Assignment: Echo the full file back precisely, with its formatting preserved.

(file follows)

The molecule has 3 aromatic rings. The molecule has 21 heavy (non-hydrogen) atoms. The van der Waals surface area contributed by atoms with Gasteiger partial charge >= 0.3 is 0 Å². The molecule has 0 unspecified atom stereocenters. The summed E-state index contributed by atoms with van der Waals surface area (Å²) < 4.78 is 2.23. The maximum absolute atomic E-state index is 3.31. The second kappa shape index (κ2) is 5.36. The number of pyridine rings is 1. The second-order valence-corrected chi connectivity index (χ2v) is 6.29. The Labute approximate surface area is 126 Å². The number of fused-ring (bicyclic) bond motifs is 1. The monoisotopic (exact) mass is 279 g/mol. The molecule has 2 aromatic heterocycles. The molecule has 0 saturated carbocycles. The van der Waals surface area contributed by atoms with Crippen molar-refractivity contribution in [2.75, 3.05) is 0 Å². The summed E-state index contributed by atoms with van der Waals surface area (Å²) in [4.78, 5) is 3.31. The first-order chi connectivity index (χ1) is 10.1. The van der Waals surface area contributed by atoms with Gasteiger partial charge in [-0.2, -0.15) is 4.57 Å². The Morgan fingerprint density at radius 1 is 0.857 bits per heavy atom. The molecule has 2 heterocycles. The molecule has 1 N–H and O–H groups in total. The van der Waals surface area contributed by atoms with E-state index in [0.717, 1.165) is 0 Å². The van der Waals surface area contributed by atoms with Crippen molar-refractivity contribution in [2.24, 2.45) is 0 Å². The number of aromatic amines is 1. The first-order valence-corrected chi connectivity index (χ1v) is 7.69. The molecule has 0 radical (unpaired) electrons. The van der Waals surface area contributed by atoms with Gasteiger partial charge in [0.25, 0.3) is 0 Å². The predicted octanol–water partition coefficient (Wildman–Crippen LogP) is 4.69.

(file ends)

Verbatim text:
The molecule has 3 aromatic rings. The molecule has 21 heavy (non-hydrogen) atoms. The van der Waals surface area contributed by atoms with Gasteiger partial charge >= 0.3 is 0 Å². The molecule has 0 unspecified atom stereocenters. The summed E-state index contributed by atoms with van der Waals surface area (Å²) < 4.78 is 2.23. The maximum absolute atomic E-state index is 3.31. The second kappa shape index (κ2) is 5.36. The number of pyridine rings is 1. The second-order valence-corrected chi connectivity index (χ2v) is 6.29. The Labute approximate surface area is 126 Å². The number of fused-ring (bicyclic) bond motifs is 1. The monoisotopic (exact) mass is 279 g/mol. The molecule has 2 aromatic heterocycles. The molecule has 0 saturated carbocycles. The van der Waals surface area contributed by atoms with Crippen molar-refractivity contribution in [2.75, 3.05) is 0 Å². The summed E-state index contributed by atoms with van der Waals surface area (Å²) in [4.78, 5) is 3.31. The first-order chi connectivity index (χ1) is 10.1. The van der Waals surface area contributed by atoms with Gasteiger partial charge in [-0.2, -0.15) is 4.57 Å². The Morgan fingerprint density at radius 1 is 0.857 bits per heavy atom. The molecule has 2 heterocycles. The molecule has 1 N–H and O–H groups in total. The van der Waals surface area contributed by atoms with E-state index in [0.717, 1.165) is 0 Å². The van der Waals surface area contributed by atoms with Crippen molar-refractivity contribution in [2.24, 2.45) is 0 Å². The number of aromatic amines is 1. The first-order valence-corrected chi connectivity index (χ1v) is 7.69. The molecule has 0 radical (unpaired) electrons. The van der Waals surface area contributed by atoms with Gasteiger partial charge in [0.25, 0.3) is 0 Å². The predicted octanol–water partition coefficient (Wildman–Crippen LogP) is 4.69.